One final caveat, even if someone is lying, it's not necessarily due to a malicious reason.  We lie to avoid hurting people, to avoid embarrassing ourselves, to fit in socially, and sometimes because we wish what we were saying was true.

That said, it can be such a relief to spot signs of dishonesty in a person's behaviour.  Especially if our instincts have already rung alarms that the person is not being truthful with us or that their intent doesn't match their external actions.  It takes away confidence-sapping second-guessing and removes the opportunity for others to gaslight or manipulate us.

(Princess Bride gif: Liar!  Liaaaarrr!)
Previous blog post: Hidden Diamond, Jaycee Jarvis and her fantasy romance series and the importance of creating a satisfying emotional experience for your readers.

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Monday, 29 July 2019

Weekly Update: July 21-27

It's been another week of healing, so not a lot of writing progress but I got two good writing days this week.  I didn't track word counts, because it's still a lot lower than I'd like, but I'm counting this as progress.

Next week is Romancing the Capital and I am looking forward to that so much.  The last couple weeks has been all about making sure I'm in good shape for the conference.

I had friends at RWA National Conference last week and I am so jealous of their New York experiences.  New York is still on my bucket list to visit in person at some point.  This year, the money wasn't there, but someday, it will be.

Thursday, 25 July 2019

Hidden Diamond: Creating An Emotional Experience with Jaycee Jarvis

There are lots of great authors and books out there, so many that it can be hard for readers to find the ones they love to read.  So I want to share the gems hidden among the chaos.  Each month, I feature a new Hidden Diamond author.


This month's Hidden Diamond is a fellow Soul Mate author and a Golden Heart Finalist who can always be counted on for an interesting discussion, Jaycee Jarvis.  I share her love of fantasy and romance and am intrigued by how she's put the two together for her Hands of Destin series.

The latest installment of the series, Deadly Courtship, released in May through Soul Mate Publishing.  The series follows a group of magically gifted friends, as they fight corruption in their government posts and find love along the way.  In Deadly Courtship, Madi, a member of the elite guard in the tropical town of Trimble, finds her loyalties tested in unexpected ways when her former lover is accused of murder.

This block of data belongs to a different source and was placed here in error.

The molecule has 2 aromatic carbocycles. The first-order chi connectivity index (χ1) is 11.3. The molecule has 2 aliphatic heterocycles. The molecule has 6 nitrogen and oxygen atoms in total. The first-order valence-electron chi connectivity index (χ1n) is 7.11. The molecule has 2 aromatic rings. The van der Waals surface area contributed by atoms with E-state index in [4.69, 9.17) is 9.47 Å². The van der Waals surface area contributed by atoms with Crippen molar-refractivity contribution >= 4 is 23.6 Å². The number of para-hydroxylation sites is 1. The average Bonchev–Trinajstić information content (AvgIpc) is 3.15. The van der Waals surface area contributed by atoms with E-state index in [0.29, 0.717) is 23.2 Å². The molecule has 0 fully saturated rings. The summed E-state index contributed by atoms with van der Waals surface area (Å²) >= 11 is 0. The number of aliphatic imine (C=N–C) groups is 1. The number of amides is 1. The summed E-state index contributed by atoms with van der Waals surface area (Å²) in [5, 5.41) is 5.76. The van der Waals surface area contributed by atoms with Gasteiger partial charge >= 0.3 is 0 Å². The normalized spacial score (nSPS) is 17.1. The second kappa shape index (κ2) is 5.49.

Today, Jaycee shares her thoughts on the emotional experiences her readers are looking for, her writing process, and her answer to the eternal debate of astronauts versus cavemen.


Creating Emotional Experience


I really want to thank Jennifer for having me on her blog today! I’m passionate about reading and writing, so it is a real treat to be able to go on at length about my favorite subjects.

I once heard fiction writing described as the art of creating an emotional experience with the reader.  That really resonated with me, and my watchword as a writer is to authentically craft the experience my readers crave.

I think one of the important purposes of genre labels is to help readers figure out what emotion to expect. Want to be frightened? Horror is there for you. Looking for a laugh? Many bookstores have a humor section. Now good books are not completely one note and will mix different emotions into the story to keep it interesting. Still there is an emotional theme or tone to most novels, and genre plays a role in cluing the reader into the tone before they pick up the book. Because I write across genres, straddling both fantasy and romance, I’m hyper-aware of those reader expectations.

Fantasy stories promise wonder and surprise, with problems and solutions far removed from our mundane world. Readers pick up a fantasy novel to be transported,  to experience new possibilities. Romance, on the other hand, is all about the feels. Readers want to intimately know and understand the characters in a romance novel, and of course romance has the all important happy ending.